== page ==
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By Christine Benz and Kevin McDevitt, CFA | 06-14-2012 01:00 PM

Bond Fund Flows Show Signs of Slowing Down

As economic concerns weighed, taxable-bond funds were the strongest asset gainers in May, but their inflows were only about half what they were the prior month, says Morningstar's Kevin McDevitt.

Christine Benz: Hi, I'm Christine Benz for Morningstar.

Asset flows into bond mutual funds had been a bright spot in the mutual fund landscape, but even they have been showing signs of slowing down.

Joining me to share some insights on the latest news in terms of mutual fund inflows and outflows is Kevin McDevitt--he is editorial director with Morningstar.

Kevin, thank you so much for joining me.

Kevin McDevitt: Thanks for having me, Christine.

Benz: Kevin, let's start with fixed income. We have been talking about how investors have been sending assets to bond mutual funds for several months running. But you say that in the month of May, they have shown signs of slowing down?

McDevitt: Right. You did see still, overall, taxable-bond funds were the strongest asset class by themselves. They had about $14.7 billion in inflows--and that's combining open-end funds and ETFs--but that's only about half or so what we saw the prior month. So, relative to what we've seen over the last few years, that's quite a slowdown in terms of the trend.

Benz: Kevin, I know it may be hard to generalize about why investors are doing what they are doing, but can you talk about what may have driven some of this recent action going on with bond funds?

McDevitt: Well, within taxable bond funds, it seemed like there was a bit of a flight to safety. You actually saw outflows out of high-yield bond funds, which had been one of the strongest areas over the last 12 months or so. If you look at both open-end funds and ETFs, you actually saw $2.8 billion in outflows; in the prior month you saw $2.5 billion in inflows.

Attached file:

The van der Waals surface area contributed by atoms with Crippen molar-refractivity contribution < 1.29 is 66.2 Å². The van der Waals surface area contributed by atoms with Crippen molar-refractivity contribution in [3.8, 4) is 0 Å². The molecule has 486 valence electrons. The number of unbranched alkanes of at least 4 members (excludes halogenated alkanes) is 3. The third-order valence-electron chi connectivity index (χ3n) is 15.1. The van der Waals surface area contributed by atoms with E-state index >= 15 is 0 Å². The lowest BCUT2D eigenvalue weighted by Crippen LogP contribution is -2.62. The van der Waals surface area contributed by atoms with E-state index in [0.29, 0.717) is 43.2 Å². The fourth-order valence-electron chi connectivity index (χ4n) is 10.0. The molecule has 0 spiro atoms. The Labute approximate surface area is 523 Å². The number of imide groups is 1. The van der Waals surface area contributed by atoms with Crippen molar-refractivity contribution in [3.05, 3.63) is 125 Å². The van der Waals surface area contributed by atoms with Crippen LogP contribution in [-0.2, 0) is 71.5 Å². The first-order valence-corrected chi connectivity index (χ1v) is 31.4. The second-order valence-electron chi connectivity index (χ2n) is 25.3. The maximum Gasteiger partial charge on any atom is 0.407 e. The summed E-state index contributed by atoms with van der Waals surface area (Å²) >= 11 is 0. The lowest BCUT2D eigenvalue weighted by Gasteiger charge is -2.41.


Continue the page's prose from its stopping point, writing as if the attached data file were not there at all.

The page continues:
And the other really popular category, intermediate-term bond funds, also saw a big decline in inflows. Combined, open-end funds and ETFs had about $3.7 billion in inflows; that's down from $7.2 billion the prior month.

And I think with all that's happening in Europe right now and concerns about slower growth in the U.S., it seemed like investors in general were just more focused on safety.

You saw strong flows into short-term bond funds. You had about $3.4 billion going into those funds. And ... for the first time certainly this year and really in quite some time, you saw strong flows into government-bond funds across the spectrum, from short-, intermediate-term, and long-term, you saw greater flows into those three categories than you have all year, and really just about over the last 12 months.

A lot of that owed, I think, to the fact that you saw interest rates, the yields, just plummet in May. You had the 10-year Treasury go from 1.96% to about 1.47%, a drop of about 50 basis points. So, a huge plummet, and again, somewhat of a flight to safety, I think, given all the macro headwinds out there.

Benz: And you note, Kevin, that some of these trends persist even when you aggregate flows into mutual funds and exchange-traded funds together. You're seeing some of the same preferences in terms of where investors are putting their dollars.

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